Chrysler Ypsilon

Re-badged Lancia will go on sale in the UK for the first time. We find out what we to expect from the Ypsilon.

Overall Auto Express Rating

3.0 out of 5

At its heart, the Chrysler Ypsilon is essentially a more practical and cheaper version of the Fiat 500 – and that’s no bad thing. The extra doors are hidden well, ensuring the Ypsilon loses none of its style and the small engines and light steering are perfect for nipping around town. The ride could do with being a little more comfortable and the interior doesn’t quite live up to the exterior but there’s still plenty to like about Chrysler’s smallest model.

Is this the most popular car you’ve never heard of? The Ypsilon has been on sale since 1996 throughout Europe under the Lancia brand, racking up as many as 85,000 sales a year. Now it’s coming to the UK wearing a Chrysler badge. So can it continue its success here? We took to the road in a Lancia-badged model to find out.

Both Chrysler and Lancia are under Fiat ownership and the Ypsilon rides on a slightly lengthened version of the 500’s platform. It may not have that car’s retro appeal, but the Chrysler looks like nothing else on the road and for some that’s a huge plus. 

The extra length in the wheelbase – 300mm has been added – means there is space for four adults to sit comfortably and boot space is reasonable at 245 litres. For the first time on an Ypsilon, this car gets four doors too.

More reviews

Inside, cabin quality is pretty good. No matter which model you go for you get a soft-touch dashboard trimmed in cloth for lower-spec models and a convincing man-made leather for more expensive variants. Elsewhere, the piano black centre console adds a touch of class. Our only criticism is that the design could be a bit more exciting. 

Underneath the bonnet, the engine line-up will be familiar to Fiat 500 owners and includes the turbocharged two-cylinder TwinAir unit tested here, which claims CO2 emissions of 99g/km and an economy figure of 67.3mpg. There’s an entry level 1.2-litre petrol and a 1.3-litre diesel too, which also claims CO2 emissions under 100g/km.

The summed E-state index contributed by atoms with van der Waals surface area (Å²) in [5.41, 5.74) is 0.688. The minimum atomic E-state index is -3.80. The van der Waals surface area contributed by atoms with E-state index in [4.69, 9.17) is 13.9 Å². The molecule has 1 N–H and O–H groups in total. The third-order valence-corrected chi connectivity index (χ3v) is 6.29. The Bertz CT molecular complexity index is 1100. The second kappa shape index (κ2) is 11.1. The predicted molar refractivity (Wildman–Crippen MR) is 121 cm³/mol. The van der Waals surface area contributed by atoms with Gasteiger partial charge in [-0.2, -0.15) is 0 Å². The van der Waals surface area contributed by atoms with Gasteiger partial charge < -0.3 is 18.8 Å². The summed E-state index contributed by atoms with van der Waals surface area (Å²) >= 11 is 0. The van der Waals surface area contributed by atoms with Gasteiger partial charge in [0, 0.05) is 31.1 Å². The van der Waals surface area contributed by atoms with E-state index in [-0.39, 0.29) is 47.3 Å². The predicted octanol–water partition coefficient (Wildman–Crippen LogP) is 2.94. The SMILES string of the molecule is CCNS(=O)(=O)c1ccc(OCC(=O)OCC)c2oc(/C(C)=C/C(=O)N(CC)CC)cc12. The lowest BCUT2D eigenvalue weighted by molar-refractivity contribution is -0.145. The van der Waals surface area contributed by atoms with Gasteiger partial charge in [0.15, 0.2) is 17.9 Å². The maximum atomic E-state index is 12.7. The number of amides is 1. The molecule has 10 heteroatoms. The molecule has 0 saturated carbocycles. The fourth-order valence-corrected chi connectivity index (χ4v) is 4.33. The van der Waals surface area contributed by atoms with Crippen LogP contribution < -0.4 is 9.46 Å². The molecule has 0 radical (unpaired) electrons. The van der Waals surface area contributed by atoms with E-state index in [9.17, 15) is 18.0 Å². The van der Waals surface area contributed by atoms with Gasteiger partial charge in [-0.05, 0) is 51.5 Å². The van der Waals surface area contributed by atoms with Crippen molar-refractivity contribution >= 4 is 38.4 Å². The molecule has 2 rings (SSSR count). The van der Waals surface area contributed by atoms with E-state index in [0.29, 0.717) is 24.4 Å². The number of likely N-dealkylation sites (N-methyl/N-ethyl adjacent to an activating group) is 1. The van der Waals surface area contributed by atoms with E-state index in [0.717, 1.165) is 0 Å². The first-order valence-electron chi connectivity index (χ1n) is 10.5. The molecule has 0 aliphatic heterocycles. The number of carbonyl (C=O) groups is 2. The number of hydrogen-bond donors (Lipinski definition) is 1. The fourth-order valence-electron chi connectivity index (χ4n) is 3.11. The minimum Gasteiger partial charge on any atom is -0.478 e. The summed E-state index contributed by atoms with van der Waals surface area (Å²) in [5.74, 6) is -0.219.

Throughout our test route the TwinAir unit impressed with its playful engine note and 84bhp power figure which proved perfect for nipping around town. The disappointment comes when you fill-up. Our trip computer was showing we’d achieved just 35mpg over our mixed test route – almost half what the claimed figures suggest. In fact the 1.2-litre petrol unit actually performed better for fuel economy over the same route. 

On rough roads and in the bends, the Ypsilon reveals its 500 underpinnings behaving almost exactly like its Fiat stablemate. The ride is mostly comfortable over everyday road surfaces but large potholes send a thud into the cabin. In corners, there’s plenty of roll and the steering tends to isolate the driver from the action somewhat. 

Prices are expected to start from around £10,500 with top-spec models costing as much as £17,000.

Most Popular

Best electric cars to buy 2022
Best electric cars
Electric cars

Best electric cars to buy 2022

There are more electric cars than ever to choose from, so we've picked some of the best you can buy in the UK now
28 Apr 2022
“Mid-sized electric cars are way beyond the financial reach of most mums and dads”
Opinion - electric car prices
Opinion

“Mid-sized electric cars are way beyond the financial reach of most mums and dads”

Mike Rutherford thinks the industry needs to face the fact that a lot of people can’t afford a brand new factory-fresh car
16 May 2022
Tipo 184: on the road in the Mazda MX-5 based kit car
Tipo 184 kit car front
Features

Tipo 184: on the road in the Mazda MX-5 based kit car

Inspired by classic Grand Prix racing cars, Darren Collins has created a model that faithfully recreates the originals, but with a twist - it’s actual…
11 May 2022